189M /mnt/backup/daily.3/
229M /mnt/backup/daily.4/
224M /mnt/backup/daily.5/
324M /mnt/backup/daily.6/
11G total

As the output shows the initial backup consumes a significant amount of disk space, and later ones only show the small amount of changes since then.

To reduce the space of the backups you can exclude files you don't care about, such as Apache logfiles. Simply add the filenames, or patterns, to the configuration file:

exclude access.log
exclude access.log.*
exclude error.log
exclude error.log.*
exclude referer.log
exclude referer.log.*
exclude agent.log
exclude agent.log.*
exclude Mail/backup/*
exclude /home/qemu
exclude Cache
exclude history.dat
exclude .bash_history
exclude viminfo

Note that any filename which matches the patterns will be excluded - so don't be too permissive or you might accidentally include a filename you did care about.

Restore your backup

You want to do a bare metal restore takes a little more preparation.

First, lets assume that we are backing up the following directories on the target system:

/boot/
/etc/
/root/
/usr/local/
/home/
/lib/modules

Ok that covers any data that changes, for the core system files, we'll need a list of what is installed so we can reinstall later. To create this list automatically every night, create a simple cron job in /etc/cron.d/dpkg-listfiles:

#
# Create list of all distro installed packages for restore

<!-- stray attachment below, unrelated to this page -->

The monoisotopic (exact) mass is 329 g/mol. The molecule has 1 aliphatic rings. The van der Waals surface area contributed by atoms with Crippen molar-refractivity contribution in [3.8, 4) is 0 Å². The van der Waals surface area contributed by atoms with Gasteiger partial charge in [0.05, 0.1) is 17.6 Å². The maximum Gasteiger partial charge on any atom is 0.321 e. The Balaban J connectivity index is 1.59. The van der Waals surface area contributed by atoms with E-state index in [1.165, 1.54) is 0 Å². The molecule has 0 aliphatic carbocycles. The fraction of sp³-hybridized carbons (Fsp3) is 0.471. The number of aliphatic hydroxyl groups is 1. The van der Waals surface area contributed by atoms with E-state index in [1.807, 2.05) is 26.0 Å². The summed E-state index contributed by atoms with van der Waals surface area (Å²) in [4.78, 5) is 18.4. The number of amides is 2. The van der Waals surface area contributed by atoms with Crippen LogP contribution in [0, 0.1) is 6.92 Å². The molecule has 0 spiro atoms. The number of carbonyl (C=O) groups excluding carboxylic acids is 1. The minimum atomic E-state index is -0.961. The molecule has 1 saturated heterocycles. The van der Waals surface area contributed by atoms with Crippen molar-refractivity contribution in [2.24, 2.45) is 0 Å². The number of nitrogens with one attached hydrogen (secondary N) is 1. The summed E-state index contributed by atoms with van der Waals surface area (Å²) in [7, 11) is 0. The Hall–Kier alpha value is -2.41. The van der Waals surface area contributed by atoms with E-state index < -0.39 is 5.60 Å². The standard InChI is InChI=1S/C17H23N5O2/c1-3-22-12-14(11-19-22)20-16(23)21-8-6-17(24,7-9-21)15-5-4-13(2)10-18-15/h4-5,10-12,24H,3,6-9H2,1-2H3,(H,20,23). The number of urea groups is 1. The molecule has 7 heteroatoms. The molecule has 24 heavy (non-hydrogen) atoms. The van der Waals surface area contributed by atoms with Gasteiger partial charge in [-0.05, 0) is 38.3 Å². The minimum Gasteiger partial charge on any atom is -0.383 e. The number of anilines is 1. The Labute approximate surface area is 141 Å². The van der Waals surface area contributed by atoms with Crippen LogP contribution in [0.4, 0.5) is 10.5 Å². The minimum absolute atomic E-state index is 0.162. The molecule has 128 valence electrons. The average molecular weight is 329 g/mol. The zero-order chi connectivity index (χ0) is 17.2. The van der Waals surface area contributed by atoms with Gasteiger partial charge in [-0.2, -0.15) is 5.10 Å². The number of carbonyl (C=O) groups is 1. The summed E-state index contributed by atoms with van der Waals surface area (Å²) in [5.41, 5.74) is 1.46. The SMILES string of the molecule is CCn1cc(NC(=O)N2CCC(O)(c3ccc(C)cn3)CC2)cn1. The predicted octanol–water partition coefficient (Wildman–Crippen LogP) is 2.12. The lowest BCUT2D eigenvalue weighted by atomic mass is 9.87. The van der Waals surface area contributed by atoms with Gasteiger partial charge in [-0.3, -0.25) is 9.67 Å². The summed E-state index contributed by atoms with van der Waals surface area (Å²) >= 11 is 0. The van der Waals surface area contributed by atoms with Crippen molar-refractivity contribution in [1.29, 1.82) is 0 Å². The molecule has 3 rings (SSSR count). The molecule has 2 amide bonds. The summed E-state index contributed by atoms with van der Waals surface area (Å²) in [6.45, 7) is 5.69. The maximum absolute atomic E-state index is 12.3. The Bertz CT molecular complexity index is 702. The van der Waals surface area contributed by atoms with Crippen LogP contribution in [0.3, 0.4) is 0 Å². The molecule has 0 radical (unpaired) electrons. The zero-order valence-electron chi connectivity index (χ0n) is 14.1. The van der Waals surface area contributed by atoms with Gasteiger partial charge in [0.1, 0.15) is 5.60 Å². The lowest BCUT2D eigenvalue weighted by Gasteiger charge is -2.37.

#
00 1 * * * root dpkg -l | awk '{print $2}' > /root/.dpkg-filelist

Boot the corrupted machine to a knoppix or other bootable media that includes support for ssh.

Repartition and Reformat the drive as necessary. Mount the partitions with temporary mount points:

...
mkfs.ext2 /dev/hda1
mkfs.ext2 -j /dev/hda2
mkswap /dev/hda3
mkfs.ext2 -j /dev/hda5
mkdir /mnt/temproot
mount /dev/hda2 /mnt/temproot
mkdir /mnt/temproot/boot
mount /dev/hda1 /mnt/temproot/boot
mkdir /mnt/temproot/home
mount /dev/hda5 /mnt/temproot/home

Install base system:

#debootstrap --arch i386 sid /mnt/temproot/

Copy .dpkg-listfiles to the new system.

#scp [user]@[backupserver]:/path/to/backups/daily.0/root/.dpkg-listfil es /mnt/temproot/dpkg-listfiles

Chroot into the new environment and install all of the applications that we had.

#chroot /mnt/temproot /bin/su -

#cat /dpkg-listfiles | xargs apt-get install
...
Warning: You may have to run the install step a couple times to get past a few errors and/or package changes.

Exit the chroot and copy back our data from our backups:

#scp -r [user]@[backupserver]:/path/to/backups/daily.0/* /mnt/temproot/

Install grub (or lilo) to the boot sector of the hard drive:

grub-install /dev/hda
grub
root (hd1,0)
setup (hd1)
quit

Now you can reboot to the "new" system and it should be just like the old one.

rsnapshot tools

rsnapgraph

rsnapgraph is a script that generates graphs using GNUPlot that show the increase and decrease of the number of files in and disk space used by the snapshot directories created by rsnapshot. It can be used to monitor snapshot growth and to watch for very large increases or decreases.

Downloads and Documentation

http://denism.homeip.net/software/rsnapgraph.html